Votes are counted May 23 and the results announced the same day.
2: Major national parties
The ruling BJP, formed in 1980, won a rare absolute majority in 2014, securing 282 parliamentary seats. A nationalist party that claims allegiance to India’s Hindu majority, it has built itself up under Modi’s charismatic leadership into a force across the country – although one sometimes described as hostile to religious minorities.
The main opposition party, the Congress, has dominated Indian politics since independence from British rule in 1947. It is led by Rahul Gandhi, the fourth-generation scion of a political dynasty that includes India’s first prime minister, Jawaharlal Nehru, Gandhi’s great-grandfather.
Congress’ platform is secular and pro-poor, but its most recent tenure leading a coalition government from 2004 to 2014 was marred by corruption scandals and slow economic growth. The party is banking on dissatisfaction with Modi to turn the 2019 election into a close contest.
2,293: Registered parties
Regional parties, including some that compete only in one of India’s 29 states and are caste- or language-based, wield significant influence, especially when forming coalitions.
In 2014, half of all Indians voted for a party other than the BJP or Congress. But some of the registered parties don’t even field candidates, leading to allegations that they are merely a conduit for money laundering, because political donations are tax-exempt.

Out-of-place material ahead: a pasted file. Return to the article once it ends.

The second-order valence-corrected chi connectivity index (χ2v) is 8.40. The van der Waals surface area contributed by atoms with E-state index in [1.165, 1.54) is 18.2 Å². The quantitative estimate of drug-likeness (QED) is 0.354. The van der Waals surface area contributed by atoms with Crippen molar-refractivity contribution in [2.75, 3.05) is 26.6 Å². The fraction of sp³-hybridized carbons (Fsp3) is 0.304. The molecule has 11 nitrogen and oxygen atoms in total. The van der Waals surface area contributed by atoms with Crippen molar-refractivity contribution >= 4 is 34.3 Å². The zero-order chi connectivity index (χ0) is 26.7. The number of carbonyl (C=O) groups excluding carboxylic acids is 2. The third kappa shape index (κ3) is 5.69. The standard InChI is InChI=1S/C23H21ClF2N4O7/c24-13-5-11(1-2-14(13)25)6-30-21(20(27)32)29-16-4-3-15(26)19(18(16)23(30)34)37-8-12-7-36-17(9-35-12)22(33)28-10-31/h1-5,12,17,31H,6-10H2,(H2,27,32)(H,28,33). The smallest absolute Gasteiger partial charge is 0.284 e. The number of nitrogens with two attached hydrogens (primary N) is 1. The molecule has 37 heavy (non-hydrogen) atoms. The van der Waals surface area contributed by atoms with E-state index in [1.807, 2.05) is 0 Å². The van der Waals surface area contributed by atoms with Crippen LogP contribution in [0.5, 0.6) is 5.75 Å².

6.1%: Unemployment rate
With rising numbers of jobless youth, concerns about unemployment are at the top of the political agenda. An official report leaked to an Indian newspaper indicated that nationwide unemployment has risen to a 45-year high.
800 million: Indians dependent on farming
Farmers are India’s biggest voting bloc. Modi promised to double agrarian incomes by 2022, but the farm sector has been hurt by bumper harvests and declining commodity prices.
Farmers have staged enormous protests across India’s biggest cities demanding loan waivers and guaranteed crop prices. Both major parties have rolled out welfare measures, with the BJP promising direct cash transfers and the Congress proposing a guaranteed minimum income for the poorest Indians.
218: Hate crimes in 2018
Critics have accused Modi’s party of tolerating – and in some cases encouraging – violence by Hindu groups against religious minorities. An Amnesty International hate crime tracker – using reports from Hindi and English newspapers – has documented 721 reported hate crimes since September 2015, when a Muslim villager was lynched outside New Delhi for allegedly killing a cow, an animal that orthodox Hindus regard as sacred.
87,000: Election-related WhatsApp groups
Social media is expected to play a huge role in the campaign in India, where about 430 million people own smartphones and 200 million use WhatsApp, the Facebook-owned messaging platform. One social media expert estimates that there are 87,000 WhatsApp groups aiming to influence voters.
Modi reportedly warned BJP lawmakers to add social media followers or risk losing their party tickets. WhatsApp has been criticized for being a vehicle to spread fake news, and has taken steps to curb misinformation ahead of the elections.
Thirani Bagri is a special correspondent.